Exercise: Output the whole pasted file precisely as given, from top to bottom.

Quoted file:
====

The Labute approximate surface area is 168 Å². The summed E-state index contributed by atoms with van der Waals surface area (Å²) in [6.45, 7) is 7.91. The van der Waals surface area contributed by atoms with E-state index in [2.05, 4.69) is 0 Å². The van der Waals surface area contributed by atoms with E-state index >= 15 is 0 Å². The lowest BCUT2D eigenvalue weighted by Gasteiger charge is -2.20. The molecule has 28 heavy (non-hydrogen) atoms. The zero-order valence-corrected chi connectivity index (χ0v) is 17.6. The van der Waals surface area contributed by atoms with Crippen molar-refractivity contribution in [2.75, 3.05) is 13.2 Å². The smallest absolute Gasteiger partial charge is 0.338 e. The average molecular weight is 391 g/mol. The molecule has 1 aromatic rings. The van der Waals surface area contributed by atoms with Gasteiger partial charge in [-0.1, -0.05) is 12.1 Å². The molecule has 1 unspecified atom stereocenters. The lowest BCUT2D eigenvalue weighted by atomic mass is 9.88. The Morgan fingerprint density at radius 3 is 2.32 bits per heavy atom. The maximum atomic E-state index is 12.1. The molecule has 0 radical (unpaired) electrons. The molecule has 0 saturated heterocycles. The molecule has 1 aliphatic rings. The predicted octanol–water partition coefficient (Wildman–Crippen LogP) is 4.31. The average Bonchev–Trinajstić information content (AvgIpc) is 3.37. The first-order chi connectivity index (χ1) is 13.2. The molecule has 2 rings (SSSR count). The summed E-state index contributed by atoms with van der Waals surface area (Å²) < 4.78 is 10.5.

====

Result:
The Labute approximate surface area is 168 Å². The summed E-state index contributed by atoms with van der Waals surface area (Å²) in [6.45, 7) is 7.91. The van der Waals surface area contributed by atoms with E-state index in [2.05, 4.69) is 0 Å². The van der Waals surface area contributed by atoms with E-state index >= 15 is 0 Å². The lowest BCUT2D eigenvalue weighted by Gasteiger charge is -2.20. The molecule has 28 heavy (non-hydrogen) atoms. The zero-order valence-corrected chi connectivity index (χ0v) is 17.6. The van der Waals surface area contributed by atoms with Crippen molar-refractivity contribution in [2.75, 3.05) is 13.2 Å². The smallest absolute Gasteiger partial charge is 0.338 e. The average molecular weight is 391 g/mol. The molecule has 1 aromatic rings. The van der Waals surface area contributed by atoms with Gasteiger partial charge in [-0.1, -0.05) is 12.1 Å². The molecule has 1 unspecified atom stereocenters. The lowest BCUT2D eigenvalue weighted by atomic mass is 9.88. The Morgan fingerprint density at radius 3 is 2.32 bits per heavy atom. The maximum atomic E-state index is 12.1. The molecule has 0 radical (unpaired) electrons. The molecule has 0 saturated heterocycles. The molecule has 1 aliphatic rings. The predicted octanol–water partition coefficient (Wildman–Crippen LogP) is 4.31. The average Bonchev–Trinajstić information content (AvgIpc) is 3.37. The first-order chi connectivity index (χ1) is 13.2. The molecule has 2 rings (SSSR count). The summed E-state index contributed by atoms with van der Waals surface area (Å²) < 4.78 is 10.5.